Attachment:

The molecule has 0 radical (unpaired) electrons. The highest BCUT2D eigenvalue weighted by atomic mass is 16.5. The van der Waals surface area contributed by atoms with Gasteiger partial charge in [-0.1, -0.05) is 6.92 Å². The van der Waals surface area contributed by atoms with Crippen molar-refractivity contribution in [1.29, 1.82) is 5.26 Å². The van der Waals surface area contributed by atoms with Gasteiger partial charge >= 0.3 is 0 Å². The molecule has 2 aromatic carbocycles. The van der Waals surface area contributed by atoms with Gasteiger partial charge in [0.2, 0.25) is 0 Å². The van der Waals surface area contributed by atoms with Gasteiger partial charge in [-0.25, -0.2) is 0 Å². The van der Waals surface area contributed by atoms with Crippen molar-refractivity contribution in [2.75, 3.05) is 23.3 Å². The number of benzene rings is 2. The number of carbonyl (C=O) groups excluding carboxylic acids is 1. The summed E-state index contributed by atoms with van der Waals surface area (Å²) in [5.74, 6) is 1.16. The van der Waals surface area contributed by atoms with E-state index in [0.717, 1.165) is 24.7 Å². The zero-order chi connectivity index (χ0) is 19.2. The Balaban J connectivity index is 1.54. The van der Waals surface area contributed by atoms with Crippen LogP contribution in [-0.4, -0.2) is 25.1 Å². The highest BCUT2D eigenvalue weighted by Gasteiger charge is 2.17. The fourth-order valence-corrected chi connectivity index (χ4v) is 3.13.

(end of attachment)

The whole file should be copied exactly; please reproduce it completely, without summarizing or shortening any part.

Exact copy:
The molecule has 0 radical (unpaired) electrons. The highest BCUT2D eigenvalue weighted by atomic mass is 16.5. The van der Waals surface area contributed by atoms with Gasteiger partial charge in [-0.1, -0.05) is 6.92 Å². The van der Waals surface area contributed by atoms with Crippen molar-refractivity contribution in [1.29, 1.82) is 5.26 Å². The van der Waals surface area contributed by atoms with Gasteiger partial charge >= 0.3 is 0 Å². The molecule has 2 aromatic carbocycles. The van der Waals surface area contributed by atoms with Gasteiger partial charge in [0.2, 0.25) is 0 Å². The van der Waals surface area contributed by atoms with Gasteiger partial charge in [-0.25, -0.2) is 0 Å². The van der Waals surface area contributed by atoms with Crippen molar-refractivity contribution in [2.75, 3.05) is 23.3 Å². The number of benzene rings is 2. The number of carbonyl (C=O) groups excluding carboxylic acids is 1. The summed E-state index contributed by atoms with van der Waals surface area (Å²) in [5.74, 6) is 1.16. The van der Waals surface area contributed by atoms with E-state index in [0.717, 1.165) is 24.7 Å². The zero-order chi connectivity index (χ0) is 19.2. The Balaban J connectivity index is 1.54. The van der Waals surface area contributed by atoms with Crippen LogP contribution in [-0.4, -0.2) is 25.1 Å². The highest BCUT2D eigenvalue weighted by Gasteiger charge is 2.17. The fourth-order valence-corrected chi connectivity index (χ4v) is 3.13.